The dominant pacemaker cells in the heart are located high up in the right atrium. This group of cells is called the sinoatrial (SA) node, or sinus node for short. These cells typically fire at a rate of 60 to 100 times per minute, but the rate can vary tremendously depending upon the activity of the autonomic nervous system (e.g., sympathetic stimulation from catecholamines, such as epinephrine and norepinephrine, accelerates the sinus node, whereas vagal stimulation slows it) and the demands of the body for increased cardiac output (exercise raises the heart rate, whereas a restful afternoon nap lowers it).
Pacemaker cells are really good at what they do. They will continue firing in a donor heart even after it has been harvested for transplant and before it has been connected to the new recipient. The transplanted heart, devoid of normal vagal stimulation (the nerves are cut when the new heart is implanted), beats at an average rate of 100 beats per minute (bpm).
Actually, every cell in the heart has the ability to behave like a pacemaker cell. This so-called automatic ability is normally suppressed unless the dominant cells of the sinus node fail or if something in the internal or external environment of a cell (sympathetic stimulation, cardiac disease, etc.) stimulates its automatic behavior. This topic assumes greater importance later on and is discussed under Ectopic Rhythms in Chapter 3.
Electrical Conducting Cells
Electrical conducting cells are long, thin cells. Like the wires of an electrical circuit, these cells carry current rapidly and efficiently to distant regions of the heart. They are, in effect, the electrical highway of the heart.
The electrical conducting cells of the ventricles form distinct electrical pathways. The ventricular conducting fibers constitute what is called the Purkinje system.
The conducting pathways in the atria have more anatomic variability; prominent among these are fibers at the top of the intra-atrial septum in a region called Bachmann’s bundle that allow for rapid activation of the left atrium from the right.
The myocardial cells constitute by far the largest part of the heart tissue. They are responsible for the heavy labor of repeatedly contracting and relaxing, thereby delivering blood to the rest of the body. These cells are about 50 to 100 μm in length and contain an abundance of the contractile proteins actin and myosin.
When a wave of depolarization reaches a myocardial cell, calcium is released within the cell, causing the cell to contract. This process, in which calcium plays the key intermediary role, is called excitation–contraction coupling.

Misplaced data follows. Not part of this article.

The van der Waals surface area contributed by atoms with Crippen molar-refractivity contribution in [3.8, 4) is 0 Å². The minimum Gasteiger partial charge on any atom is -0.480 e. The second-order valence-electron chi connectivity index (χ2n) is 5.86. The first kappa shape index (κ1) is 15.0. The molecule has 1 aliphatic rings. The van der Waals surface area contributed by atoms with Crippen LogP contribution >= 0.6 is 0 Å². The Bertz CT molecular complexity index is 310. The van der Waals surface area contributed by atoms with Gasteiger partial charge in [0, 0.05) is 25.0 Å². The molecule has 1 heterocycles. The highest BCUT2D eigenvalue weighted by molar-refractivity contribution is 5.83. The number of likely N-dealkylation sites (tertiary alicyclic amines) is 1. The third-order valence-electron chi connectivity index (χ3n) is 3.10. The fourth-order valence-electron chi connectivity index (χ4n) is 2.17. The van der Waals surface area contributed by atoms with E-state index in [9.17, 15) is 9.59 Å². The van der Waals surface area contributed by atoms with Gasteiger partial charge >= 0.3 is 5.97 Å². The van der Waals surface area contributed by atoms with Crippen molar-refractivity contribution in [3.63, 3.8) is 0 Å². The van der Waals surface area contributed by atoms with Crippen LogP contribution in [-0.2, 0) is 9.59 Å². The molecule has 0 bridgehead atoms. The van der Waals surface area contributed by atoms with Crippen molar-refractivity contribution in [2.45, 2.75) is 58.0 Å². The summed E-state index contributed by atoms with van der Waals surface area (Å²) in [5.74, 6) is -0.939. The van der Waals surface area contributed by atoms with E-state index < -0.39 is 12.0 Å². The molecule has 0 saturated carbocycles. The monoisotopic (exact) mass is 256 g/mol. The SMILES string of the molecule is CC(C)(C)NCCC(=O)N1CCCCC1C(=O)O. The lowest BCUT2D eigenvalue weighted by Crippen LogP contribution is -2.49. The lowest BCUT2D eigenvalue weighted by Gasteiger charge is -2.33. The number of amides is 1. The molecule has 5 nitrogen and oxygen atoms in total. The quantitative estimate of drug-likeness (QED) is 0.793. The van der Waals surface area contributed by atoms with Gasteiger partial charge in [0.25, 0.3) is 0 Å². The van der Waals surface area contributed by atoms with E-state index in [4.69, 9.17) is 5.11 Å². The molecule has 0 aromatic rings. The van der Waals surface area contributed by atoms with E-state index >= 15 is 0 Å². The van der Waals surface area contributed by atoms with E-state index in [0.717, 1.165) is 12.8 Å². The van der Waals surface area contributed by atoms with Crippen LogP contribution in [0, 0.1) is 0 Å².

Myocardial cells can transmit an electrical current just like electrical conducting cells, but they do so far less efficiently. Thus, a wave of depolarization, upon reaching the myocardial cells, will spread slowly across the entire myocardium.
The waves that appear on an EKG primarily reflect the electrical activity of the myocardial cells, which make up the vast bulk of the heart. Pacemaker activity and transmission by the conducting system are generally not seen on the EKG; these events simply do not generate sufficient voltage to be recorded by surface electrodes.
The waves produced by myocardial depolarization and repolarization are recorded on EKG paper and, like any wave, have three chief characteristics:
- Duration, measured in fractions of a second
- Amplitude, measured in millivolts (mV)
- Configuration, a more subjective criterion referring to the shape and appearance of a wave
EKG paper is a long, continuous roll of graph paper, usually pink (but any color will do), with light and dark lines running vertically and horizontally. The light lines circumscribe small squares of 1 × 1 mm; the dark lines delineate large squares of 5 × 5 mm.
The horizontal axis measures time. The distance across one small square represents 0.04 seconds. The distance across one large square is five times greater, or 0.2 seconds.
You will need to memorize these numbers at some point, so you might as well do it now.
Let’s follow one cycle of cardiac contraction (systole) and relaxation (diastole), focusing on the electrical events that produce the basic waves and lines of the standard EKG.
The sinus node fires spontaneously (an event not visible on the EKG), and a wave of depolarization begins to spread outward into the atrial myocardium, much as if a pebble were dropped into a calm lake. Depolarization of the atrial myocardial cells results in atrial contraction.
During atrial depolarization and contraction, electrodes placed on the surface of the body record a small burst of electrical activity lasting a fraction of a second. This is the P wave. It is a recording of the spread of depolarization through the atrial myocardium from start to finish.